In Mrs. Upsahl’s third grade class we learned about the pioneers. It seems like everyone I know learned about the settlers around that time. We were quizzed about the Oregon Trail and its hardships, our teacher brought bonnets in to see what the womenfolk had to wear, and one day we even made buttermilk in the classroom. And, of course, we read Little House in the Big Woods by Laura Ingalls Wilder.
I was instantly hooked. Though we only had to read the first book in that series, I took it a few steps further—I devoured every single book in less than a month. I played The Oregon Trail computer game and pretended I was Laura Ingalls. I made bread and butter as a snack after school and pretended it was the coarse brown bread Ma made in The Long Winter, and that my Country Crock margarine was actually freshly churned butter from Ellen the cow. I even learned how to sew and instead of playing street hockey outside with the other kids in the neighborhood, I’d spend my afternoons with an embroidery hoop, cross-stitching flowers into linen. I read every single biography that had ever been written about Laura, and—this was before the Internet—would stare for hours (or at least many minutes) at the center inserts that featured black and white tintype pictures of Ma, Pa, Mary, Carrie, Laura and Grace.
It was so easy to get lost in that world. In Laura’s world. The 1800s felt so inviting to me—never mind the backbreaking chores and the lack of modern a pliances!—I was convinced I was born in the wrong era.
As I grew older my maniacal devotion to the Ingalls clan waned a bit, and I didn’t think about Laura for a long time. Then a few years ago I picked up a book from the library written by an equally fervent admirer, Wendy McClure’s The Wilder Life: My Adventures in the Lost World of Little House on the Prairie. In it she traces the steps of the Ingalls family and fully immerses herself in everything Laura Ingalls Wilder. “I should read those books again,” I thought to myself. But I didn’t—until recently.
And I now know why: because it consumes my life. I was reading all the time—at breakfast, while blow-drying my hair, eating lunch, and as soon as I got home from work. My boyfriend complained that he felt ignored because my nose was buried in a book all the time and I barely ever talked to him. I started to protest before I realized that he was absolutely right; nothing existed outside of these books. “Real life” was almost a nuisance. I grimaced and said, “I’m sorry…let me just finish this chapter…”
Reading these books as an adult has given me a new perspective on them and also makes me keenly aware of how multi-faceted and genius they really are. They’re like a Pixar movie or a juicy YA novel: written for kids, but equally as entertaining for adults.
I also felt a pang of nostalgia while reading them, though I’m not sure what that nostalgia was for. I am of the generation that grew up with computers and technology, but didn’t get Internet until I was in middle school. I didn’t grow up with a cell phone because my parents had a car phone. My brother and I had a Game Boy, but we spent most of our free time swimming and playing outside with the neighbor kids. I straddle two worlds; I remember what it was like to not have the technology we do today, yet I still feel like a digital native.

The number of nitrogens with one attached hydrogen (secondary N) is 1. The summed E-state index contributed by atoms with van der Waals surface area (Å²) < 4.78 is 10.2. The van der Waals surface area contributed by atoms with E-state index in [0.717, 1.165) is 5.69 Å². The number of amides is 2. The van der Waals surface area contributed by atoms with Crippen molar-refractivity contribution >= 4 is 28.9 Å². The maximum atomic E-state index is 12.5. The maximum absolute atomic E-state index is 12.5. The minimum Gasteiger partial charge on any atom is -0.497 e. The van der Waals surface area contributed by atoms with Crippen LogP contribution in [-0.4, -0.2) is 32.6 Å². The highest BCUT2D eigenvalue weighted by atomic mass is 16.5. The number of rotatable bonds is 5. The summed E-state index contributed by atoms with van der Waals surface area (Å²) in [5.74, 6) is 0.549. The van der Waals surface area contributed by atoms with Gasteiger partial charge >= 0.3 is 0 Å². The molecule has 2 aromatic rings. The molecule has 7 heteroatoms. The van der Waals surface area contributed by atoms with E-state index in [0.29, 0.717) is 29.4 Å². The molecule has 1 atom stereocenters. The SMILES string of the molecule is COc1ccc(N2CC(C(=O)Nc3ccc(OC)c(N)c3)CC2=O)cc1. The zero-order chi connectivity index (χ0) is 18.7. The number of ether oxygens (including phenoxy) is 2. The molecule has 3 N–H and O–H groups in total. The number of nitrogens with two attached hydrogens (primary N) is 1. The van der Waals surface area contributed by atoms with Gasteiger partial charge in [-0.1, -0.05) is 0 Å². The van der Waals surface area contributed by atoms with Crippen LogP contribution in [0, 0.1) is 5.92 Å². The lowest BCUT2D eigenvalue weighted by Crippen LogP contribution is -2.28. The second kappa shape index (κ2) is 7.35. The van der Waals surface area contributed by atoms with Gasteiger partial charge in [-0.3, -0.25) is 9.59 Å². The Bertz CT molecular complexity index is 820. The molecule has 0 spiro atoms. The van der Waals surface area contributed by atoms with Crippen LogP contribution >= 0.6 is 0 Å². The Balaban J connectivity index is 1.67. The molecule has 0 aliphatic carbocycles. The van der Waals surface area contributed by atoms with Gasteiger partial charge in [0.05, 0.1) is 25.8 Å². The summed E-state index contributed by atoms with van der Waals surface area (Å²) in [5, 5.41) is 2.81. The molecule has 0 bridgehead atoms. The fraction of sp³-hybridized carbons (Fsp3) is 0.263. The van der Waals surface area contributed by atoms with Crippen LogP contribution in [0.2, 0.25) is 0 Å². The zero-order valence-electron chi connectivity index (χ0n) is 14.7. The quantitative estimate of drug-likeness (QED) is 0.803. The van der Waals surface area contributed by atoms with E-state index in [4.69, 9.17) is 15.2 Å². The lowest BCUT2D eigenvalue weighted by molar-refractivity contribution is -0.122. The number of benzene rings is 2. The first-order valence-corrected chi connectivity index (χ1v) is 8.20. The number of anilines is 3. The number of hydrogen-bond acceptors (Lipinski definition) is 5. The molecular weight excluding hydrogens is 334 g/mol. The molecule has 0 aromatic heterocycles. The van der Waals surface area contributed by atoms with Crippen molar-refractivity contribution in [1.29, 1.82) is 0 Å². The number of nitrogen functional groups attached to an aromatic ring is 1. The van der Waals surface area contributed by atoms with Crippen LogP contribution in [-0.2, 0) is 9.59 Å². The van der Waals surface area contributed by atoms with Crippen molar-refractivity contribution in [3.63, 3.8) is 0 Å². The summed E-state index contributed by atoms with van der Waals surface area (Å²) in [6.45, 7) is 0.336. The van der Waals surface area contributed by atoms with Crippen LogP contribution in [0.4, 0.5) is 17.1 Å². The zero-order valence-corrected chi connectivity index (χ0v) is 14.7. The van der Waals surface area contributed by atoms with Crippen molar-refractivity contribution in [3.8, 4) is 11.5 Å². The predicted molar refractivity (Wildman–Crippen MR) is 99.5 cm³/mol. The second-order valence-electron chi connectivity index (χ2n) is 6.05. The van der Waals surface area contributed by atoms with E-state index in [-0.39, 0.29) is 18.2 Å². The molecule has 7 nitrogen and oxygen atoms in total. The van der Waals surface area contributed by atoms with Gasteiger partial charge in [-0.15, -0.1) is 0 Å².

Today I’m tied to my computer and my iPhone. Most of my communication with other people at work is through email and I text more than I telephone. And when I think about this, I despise myself.
The truth is, I’m jealous of Laura Ingalls. I’m jealous of her family’s simple life. They were so close as a family. The Ingalls clan was insular, self-sustaining; they spent afternoons in the same room reading to each other or knitting or cooking dinner together. Their survival hinged on their ability to work together, to twist hay sticks for fuel, make soap for laundry, and knit socks for winter. For entertainment, there weren’t endless episodes of television on Netflix to zone out to; instead, Pa played his fiddle at night and they all sang together, or Ma read Youth’s Companion stories around the warm stove. Who does that anymore?
Today, there are very few places where cell service can’t reach us. And reading Laura’s books again has made me wonder if we’ve lost our ability to feel closeness with our families. Parents nowadays have toddlers who swipe left at physical books because they’ve held iPads in their hands almost since birth. Are we losing that sense of interconnection because of our increasing ties to the outside world? In this fast-paced modern age, sometimes it’s all I can do to look up and see the sky and marvel.
No, we will never be able to go back to Laura Days, but rereading these books has made me more mindful of not only my digital habits, but how I relate to and connect with the world and the people around me. At the very least, it has made me stop and sniff the air, the trees, the ocean, to be in this moment—and not play Candy Crush on my iPhone. I can’t be a pioneer, but I can be present. I can’t milk the cow and churn my own butter, but I can cook and eat nourishing food instead of popping a frozen Trader Joe’s Mac and Cheese in the microwave for dinner. I probably won’t read Youth’s Companion stories out loud to my boyfriend and my cat, but we can cuddle on the couch together and read a book instead of silently checking Facebook for the bazillionth time. And that’s what Laura’s books taught me the second time around.